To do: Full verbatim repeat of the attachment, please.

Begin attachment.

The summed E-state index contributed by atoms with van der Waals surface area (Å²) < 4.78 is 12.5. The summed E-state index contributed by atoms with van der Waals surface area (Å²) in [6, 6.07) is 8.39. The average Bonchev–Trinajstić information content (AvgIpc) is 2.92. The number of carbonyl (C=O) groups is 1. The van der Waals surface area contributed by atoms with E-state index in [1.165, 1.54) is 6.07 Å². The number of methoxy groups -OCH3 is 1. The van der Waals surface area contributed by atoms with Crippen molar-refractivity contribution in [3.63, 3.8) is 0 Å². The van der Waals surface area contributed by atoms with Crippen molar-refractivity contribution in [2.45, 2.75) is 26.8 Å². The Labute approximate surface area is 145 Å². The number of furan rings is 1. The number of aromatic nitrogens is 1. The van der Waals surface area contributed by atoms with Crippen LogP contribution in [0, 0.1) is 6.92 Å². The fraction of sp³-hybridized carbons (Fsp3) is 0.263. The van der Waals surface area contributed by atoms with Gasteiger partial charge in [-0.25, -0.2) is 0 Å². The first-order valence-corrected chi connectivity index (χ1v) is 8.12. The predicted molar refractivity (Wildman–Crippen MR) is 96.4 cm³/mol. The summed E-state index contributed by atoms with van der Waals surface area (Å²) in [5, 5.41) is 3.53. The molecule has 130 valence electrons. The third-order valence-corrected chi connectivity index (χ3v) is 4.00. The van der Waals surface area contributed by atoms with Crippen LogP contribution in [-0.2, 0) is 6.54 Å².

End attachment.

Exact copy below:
The summed E-state index contributed by atoms with van der Waals surface area (Å²) < 4.78 is 12.5. The summed E-state index contributed by atoms with van der Waals surface area (Å²) in [6, 6.07) is 8.39. The average Bonchev–Trinajstić information content (AvgIpc) is 2.92. The number of carbonyl (C=O) groups is 1. The van der Waals surface area contributed by atoms with E-state index in [1.165, 1.54) is 6.07 Å². The number of methoxy groups -OCH3 is 1. The van der Waals surface area contributed by atoms with Crippen molar-refractivity contribution in [3.63, 3.8) is 0 Å². The van der Waals surface area contributed by atoms with Crippen molar-refractivity contribution in [2.45, 2.75) is 26.8 Å². The Labute approximate surface area is 145 Å². The number of furan rings is 1. The number of aromatic nitrogens is 1. The van der Waals surface area contributed by atoms with Crippen LogP contribution in [0, 0.1) is 6.92 Å². The fraction of sp³-hybridized carbons (Fsp3) is 0.263. The van der Waals surface area contributed by atoms with Gasteiger partial charge in [-0.25, -0.2) is 0 Å². The first-order valence-corrected chi connectivity index (χ1v) is 8.12. The predicted molar refractivity (Wildman–Crippen MR) is 96.4 cm³/mol. The summed E-state index contributed by atoms with van der Waals surface area (Å²) in [5, 5.41) is 3.53. The molecule has 130 valence electrons. The third-order valence-corrected chi connectivity index (χ3v) is 4.00. The van der Waals surface area contributed by atoms with Crippen LogP contribution in [-0.2, 0) is 6.54 Å².